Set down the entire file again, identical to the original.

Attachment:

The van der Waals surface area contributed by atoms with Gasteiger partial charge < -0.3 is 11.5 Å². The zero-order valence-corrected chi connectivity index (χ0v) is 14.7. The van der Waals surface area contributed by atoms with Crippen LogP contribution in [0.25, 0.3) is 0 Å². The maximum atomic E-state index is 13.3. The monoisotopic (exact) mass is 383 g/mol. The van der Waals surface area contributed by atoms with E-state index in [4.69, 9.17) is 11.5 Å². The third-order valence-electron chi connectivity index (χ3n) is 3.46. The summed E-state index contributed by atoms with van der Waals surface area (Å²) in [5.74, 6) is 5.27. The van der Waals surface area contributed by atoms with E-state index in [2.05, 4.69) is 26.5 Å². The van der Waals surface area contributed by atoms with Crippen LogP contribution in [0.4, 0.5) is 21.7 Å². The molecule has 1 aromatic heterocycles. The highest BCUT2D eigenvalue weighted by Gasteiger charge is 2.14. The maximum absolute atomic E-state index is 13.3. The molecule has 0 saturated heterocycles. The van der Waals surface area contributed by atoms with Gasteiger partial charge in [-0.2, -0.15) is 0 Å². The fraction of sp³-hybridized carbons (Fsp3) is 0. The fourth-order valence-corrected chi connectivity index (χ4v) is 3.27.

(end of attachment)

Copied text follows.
The van der Waals surface area contributed by atoms with Gasteiger partial charge < -0.3 is 11.5 Å². The zero-order valence-corrected chi connectivity index (χ0v) is 14.7. The van der Waals surface area contributed by atoms with Crippen LogP contribution in [0.25, 0.3) is 0 Å². The maximum atomic E-state index is 13.3. The monoisotopic (exact) mass is 383 g/mol. The van der Waals surface area contributed by atoms with E-state index in [4.69, 9.17) is 11.5 Å². The third-order valence-electron chi connectivity index (χ3n) is 3.46. The summed E-state index contributed by atoms with van der Waals surface area (Å²) in [5.74, 6) is 5.27. The van der Waals surface area contributed by atoms with E-state index in [2.05, 4.69) is 26.5 Å². The van der Waals surface area contributed by atoms with Crippen LogP contribution in [0.4, 0.5) is 21.7 Å². The molecule has 1 aromatic heterocycles. The highest BCUT2D eigenvalue weighted by Gasteiger charge is 2.14. The maximum absolute atomic E-state index is 13.3. The molecule has 0 saturated heterocycles. The van der Waals surface area contributed by atoms with Gasteiger partial charge in [-0.2, -0.15) is 0 Å². The fraction of sp³-hybridized carbons (Fsp3) is 0. The fourth-order valence-corrected chi connectivity index (χ4v) is 3.27.